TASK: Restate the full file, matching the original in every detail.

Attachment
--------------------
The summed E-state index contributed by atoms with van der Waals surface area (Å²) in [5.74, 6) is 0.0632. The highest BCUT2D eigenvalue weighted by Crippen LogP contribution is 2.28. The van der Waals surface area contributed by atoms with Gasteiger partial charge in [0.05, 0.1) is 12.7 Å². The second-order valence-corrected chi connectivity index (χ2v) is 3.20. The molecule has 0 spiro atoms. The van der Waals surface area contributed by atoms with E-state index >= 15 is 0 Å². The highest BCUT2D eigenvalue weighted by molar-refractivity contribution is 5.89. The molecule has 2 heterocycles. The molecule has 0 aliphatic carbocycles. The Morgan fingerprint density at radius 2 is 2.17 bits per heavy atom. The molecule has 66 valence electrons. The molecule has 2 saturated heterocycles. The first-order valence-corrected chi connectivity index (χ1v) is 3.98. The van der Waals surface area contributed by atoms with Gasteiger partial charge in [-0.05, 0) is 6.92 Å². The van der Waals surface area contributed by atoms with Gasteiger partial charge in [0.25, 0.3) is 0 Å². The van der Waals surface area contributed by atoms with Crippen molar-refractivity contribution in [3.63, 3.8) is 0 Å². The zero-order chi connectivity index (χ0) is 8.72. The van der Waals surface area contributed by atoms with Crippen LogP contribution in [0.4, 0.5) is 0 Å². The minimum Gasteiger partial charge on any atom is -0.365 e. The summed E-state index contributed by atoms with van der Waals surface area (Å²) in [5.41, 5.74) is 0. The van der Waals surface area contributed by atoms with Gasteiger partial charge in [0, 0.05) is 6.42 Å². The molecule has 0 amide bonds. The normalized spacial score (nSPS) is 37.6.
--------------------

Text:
The summed E-state index contributed by atoms with van der Waals surface area (Å²) in [5.74, 6) is 0.0632. The highest BCUT2D eigenvalue weighted by Crippen LogP contribution is 2.28. The van der Waals surface area contributed by atoms with Gasteiger partial charge in [0.05, 0.1) is 12.7 Å². The second-order valence-corrected chi connectivity index (χ2v) is 3.20. The molecule has 0 spiro atoms. The van der Waals surface area contributed by atoms with E-state index >= 15 is 0 Å². The highest BCUT2D eigenvalue weighted by molar-refractivity contribution is 5.89. The molecule has 2 heterocycles. The molecule has 0 aliphatic carbocycles. The Morgan fingerprint density at radius 2 is 2.17 bits per heavy atom. The molecule has 66 valence electrons. The molecule has 2 saturated heterocycles. The first-order valence-corrected chi connectivity index (χ1v) is 3.98. The van der Waals surface area contributed by atoms with Gasteiger partial charge in [-0.05, 0) is 6.92 Å². The van der Waals surface area contributed by atoms with Gasteiger partial charge in [0.25, 0.3) is 0 Å². The van der Waals surface area contributed by atoms with Crippen molar-refractivity contribution in [3.63, 3.8) is 0 Å². The zero-order chi connectivity index (χ0) is 8.72. The van der Waals surface area contributed by atoms with Crippen LogP contribution in [0.4, 0.5) is 0 Å². The minimum Gasteiger partial charge on any atom is -0.365 e. The summed E-state index contributed by atoms with van der Waals surface area (Å²) in [5.41, 5.74) is 0. The van der Waals surface area contributed by atoms with Gasteiger partial charge in [0, 0.05) is 6.42 Å². The molecule has 0 amide bonds. The normalized spacial score (nSPS) is 37.6.